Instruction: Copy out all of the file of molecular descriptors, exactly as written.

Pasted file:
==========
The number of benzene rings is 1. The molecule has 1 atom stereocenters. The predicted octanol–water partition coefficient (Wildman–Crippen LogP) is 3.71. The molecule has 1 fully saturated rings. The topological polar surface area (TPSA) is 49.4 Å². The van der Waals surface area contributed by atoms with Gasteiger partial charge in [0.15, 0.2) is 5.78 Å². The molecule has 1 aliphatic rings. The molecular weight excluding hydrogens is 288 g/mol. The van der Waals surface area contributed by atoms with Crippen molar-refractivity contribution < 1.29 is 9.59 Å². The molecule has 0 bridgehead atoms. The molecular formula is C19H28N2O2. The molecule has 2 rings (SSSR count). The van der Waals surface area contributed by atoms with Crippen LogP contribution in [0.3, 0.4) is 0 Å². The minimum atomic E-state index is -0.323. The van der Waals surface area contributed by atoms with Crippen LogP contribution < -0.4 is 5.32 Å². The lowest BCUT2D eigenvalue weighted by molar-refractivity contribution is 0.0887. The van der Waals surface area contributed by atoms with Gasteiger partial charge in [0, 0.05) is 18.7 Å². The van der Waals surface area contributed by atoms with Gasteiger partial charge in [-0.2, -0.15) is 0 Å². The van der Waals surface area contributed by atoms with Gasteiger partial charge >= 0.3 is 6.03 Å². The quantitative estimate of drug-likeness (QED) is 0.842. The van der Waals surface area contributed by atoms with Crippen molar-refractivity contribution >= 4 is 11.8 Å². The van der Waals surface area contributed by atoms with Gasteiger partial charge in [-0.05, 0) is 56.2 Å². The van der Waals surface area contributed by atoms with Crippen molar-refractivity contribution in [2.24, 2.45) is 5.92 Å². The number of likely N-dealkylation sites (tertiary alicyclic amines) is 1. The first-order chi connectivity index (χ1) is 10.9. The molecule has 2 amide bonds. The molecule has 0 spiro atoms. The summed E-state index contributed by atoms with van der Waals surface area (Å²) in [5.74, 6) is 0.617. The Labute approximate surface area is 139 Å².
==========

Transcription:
The number of benzene rings is 1. The molecule has 1 atom stereocenters. The predicted octanol–water partition coefficient (Wildman–Crippen LogP) is 3.71. The molecule has 1 fully saturated rings. The topological polar surface area (TPSA) is 49.4 Å². The van der Waals surface area contributed by atoms with Gasteiger partial charge in [0.15, 0.2) is 5.78 Å². The molecule has 1 aliphatic rings. The molecular weight excluding hydrogens is 288 g/mol. The van der Waals surface area contributed by atoms with Crippen molar-refractivity contribution < 1.29 is 9.59 Å². The molecule has 0 bridgehead atoms. The molecular formula is C19H28N2O2. The molecule has 2 rings (SSSR count). The van der Waals surface area contributed by atoms with Crippen LogP contribution in [0.3, 0.4) is 0 Å². The minimum atomic E-state index is -0.323. The van der Waals surface area contributed by atoms with Crippen LogP contribution < -0.4 is 5.32 Å². The lowest BCUT2D eigenvalue weighted by molar-refractivity contribution is 0.0887. The van der Waals surface area contributed by atoms with Gasteiger partial charge in [0, 0.05) is 18.7 Å². The van der Waals surface area contributed by atoms with Gasteiger partial charge in [-0.2, -0.15) is 0 Å². The van der Waals surface area contributed by atoms with Gasteiger partial charge >= 0.3 is 6.03 Å². The quantitative estimate of drug-likeness (QED) is 0.842. The van der Waals surface area contributed by atoms with Crippen molar-refractivity contribution >= 4 is 11.8 Å². The van der Waals surface area contributed by atoms with Gasteiger partial charge in [-0.05, 0) is 56.2 Å². The van der Waals surface area contributed by atoms with Crippen molar-refractivity contribution in [2.24, 2.45) is 5.92 Å². The number of likely N-dealkylation sites (tertiary alicyclic amines) is 1. The first-order chi connectivity index (χ1) is 10.9. The molecule has 2 amide bonds. The molecule has 0 spiro atoms. The summed E-state index contributed by atoms with van der Waals surface area (Å²) in [5.74, 6) is 0.617. The Labute approximate surface area is 139 Å².